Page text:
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Three for National Poetry Month

Today my daughter accused me of being a large 5-year old. She was talking about how excited I get around holidays, so I let it slide. She’s not wrong. I also love children’s books and poetry written for children. In honor of National Poetry Month, here are three poems by Edward Lear, the 19th century British writer and illustrator who often gets credited with inventing the Limerick. In all his anapestic glory, I give you “The Owl and the Pussycat,” “The Pobble Who Has No Toes,” and “The Duck and the Kangaroo,” which inspired a certain tiny boy’s Hallowe’en costume about 15 years ago. Timballo!

“The Owl and the Pussycat”

The Owl and the Pussy-cat went to sea 

   In a beautiful pea-green boat, 

They took some honey, and plenty of money, 

   Wrapped up in a five-pound note. 

The Owl looked up to the stars above, 

   And sang to a small guitar, 

“O lovely Pussy! O Pussy, my love, 

    What a beautiful Pussy you are, 

         You are, 

         You are! 

What a beautiful Pussy you are!” 

II 

Pussy said to the Owl, “You elegant fowl! 

   How charmingly sweet you sing! 

O let us be married! too long we have tarried: 

   But what shall we do for a ring?” 

They sailed away, for a year and a day, 

   To the land where the Bong-Tree grows 

And there in a wood a Piggy-wig stood 

   With a ring at the end of his nose, 

             His nose, 

             His nose, 

   With a ring at the end of his nose. 

III 

“Dear Pig, are you willing to sell for one shilling 

   Your ring?” Said the Piggy, “I will.” 

So they took it away, and were married next day 

   By the Turkey who lives on the hill. 

They dined on mince, and slices of quince, 

   Which they ate with a runcible spoon; 

And hand in hand, on the edge of the sand, 

   They danced by the light of the moon, 

             The moon, 

             The moon, 

They danced by the light of the moon.

“The Pobble Who Has No Toes”

The Pobble who has no toes
Had once as many as we;
When they said “Some day you may lose them all;”
He replied “Fish, fiddle-de-dee!”
And his Aunt Jobiska made him drink
Lavender water tinged with pink,
For she said “The World in general knows
There’s nothing so good for a Pobble’s toes!”

The Pobble who has no toes
Swam across the Bristol Channel;
But before he set out he wrapped his nose
In a piece of scarlet flannel.
For his Aunt Jobiska said “No harm
Can come to his toes if his nose is warm;
And it’s perfectly known that a Pobble’s toes
Are safe, — provided he minds his nose!”

The Pobble swam fast and well,
And when boats or ships came near him,
He tinkledy-blinkledy-winkled a bell,
So that all the world could hear him.
And all the Sailors and Admirals cried,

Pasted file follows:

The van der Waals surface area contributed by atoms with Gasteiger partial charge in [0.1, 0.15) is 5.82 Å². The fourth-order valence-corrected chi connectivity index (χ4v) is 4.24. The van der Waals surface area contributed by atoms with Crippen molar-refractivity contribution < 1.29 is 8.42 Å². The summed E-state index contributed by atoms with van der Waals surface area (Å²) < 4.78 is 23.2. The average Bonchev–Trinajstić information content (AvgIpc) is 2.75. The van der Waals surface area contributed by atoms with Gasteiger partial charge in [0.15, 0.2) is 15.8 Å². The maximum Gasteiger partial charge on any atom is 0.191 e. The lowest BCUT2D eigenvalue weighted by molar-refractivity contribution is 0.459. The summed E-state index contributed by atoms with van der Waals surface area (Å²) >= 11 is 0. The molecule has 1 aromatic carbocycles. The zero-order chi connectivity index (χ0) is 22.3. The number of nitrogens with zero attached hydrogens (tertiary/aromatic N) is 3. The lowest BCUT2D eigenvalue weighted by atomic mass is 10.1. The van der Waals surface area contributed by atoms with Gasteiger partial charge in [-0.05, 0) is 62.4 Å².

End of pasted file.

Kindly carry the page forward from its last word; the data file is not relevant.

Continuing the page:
When they saw him nearing the further side –
“He has gone to fish for his Aunt Jobiska’s
Runcible Cat with crimson whiskers!”

But before he touched the shore,
The shore of the Bristol Channel,
A sea-green porpoise carried away
His wrapper of scarlet flannel.
And when he came to observe his feet,
Formerly garnished with toes so neat,
His face at once became forlorn,
On perceiving that all his toes were gone!

And nobody ever knew,
From that dark day to the present,
Whoso had taken the Pobble’s toes,
In a manner so far from pleasant.
Whether the shrimps, or crawfish grey,
Or crafty Mermaids stole them away –
Nobody knew: and nobody knows
How the Pobble was robbed of his twice five toes!

The Pobble who has no toes
Was placed in a friendly Bark,
And they rowed him back, and carried him up
To his Aunt Jobiska’s Park.
And she made him a feast at his earnest wish
Of eggs and buttercups fried with fish, –
And she said “It’s a fact the whole world knows,
That Pobbles are happier without their toes!”

Please note the tiny duck riding at the end of the kangaroo’s tale. This child is a walking poem.

“The Duck and the Kangaroo”

I

Said the Duck to the Kangaroo,

    ‘Good gracious! how you hop!

Over the fields and the water too,

    As if you never would stop!

My life is a bore in this nasty pond,

And I long to go out in the world beyond!

    I wish I could hop like you!’

    Said the Duck to the Kangaroo.

II

‘Please give me a ride on your back!’

    Said the Duck to the Kangaroo.

‘I would sit quite still, and say nothing but “Quack,”

    The whole of the long day through!

And we’d go to the Dee, and the Jelly Bo Lee,

Over the land, and over the sea;—

    Please take me a ride! O do!’

    Said the Duck to the Kangaroo.

III

Said the Kangaroo to the Duck,

    ‘This requires some little reflection;

Perhaps on the whole it might bring me luck,

    And there seems but one objection,

Which is, if you’ll let me speak so bold,

Your feet are unpleasantly wet and cold,

And would probably give me the roo-

    Matiz!’ said the Kangaroo.

   IV

Said the Duck, ‘As I sate on the rocks,

    I have thought over that completely,

And I bought four pairs of worsted socks

    Which fit my web-feet neatly.

And to keep out the cold I’ve bought a cloak,

And every day a cigar I’ll smoke,

    All to follow my own dear true

    Love of a Kangaroo!’

V

Said the Kangaroo, ‘I’m ready!

    All in the moonlight pale;

But to balance me well, dear Duck, sit steady!

    And quite at the end of my tail!’

So away they went with a hop and a bound,

And they hopped the whole world three times round;

    And who so happy,—O who,

    As the Duck and the Kangaroo?

These poems were written by Edward Lear (1812-88) and found on the Poetry Foundation site (https://www.poetryfoundation.org/poems) except for the Pobble, which I found here: https://web.cs.dal.ca/~johnston/poetry/pobble.html

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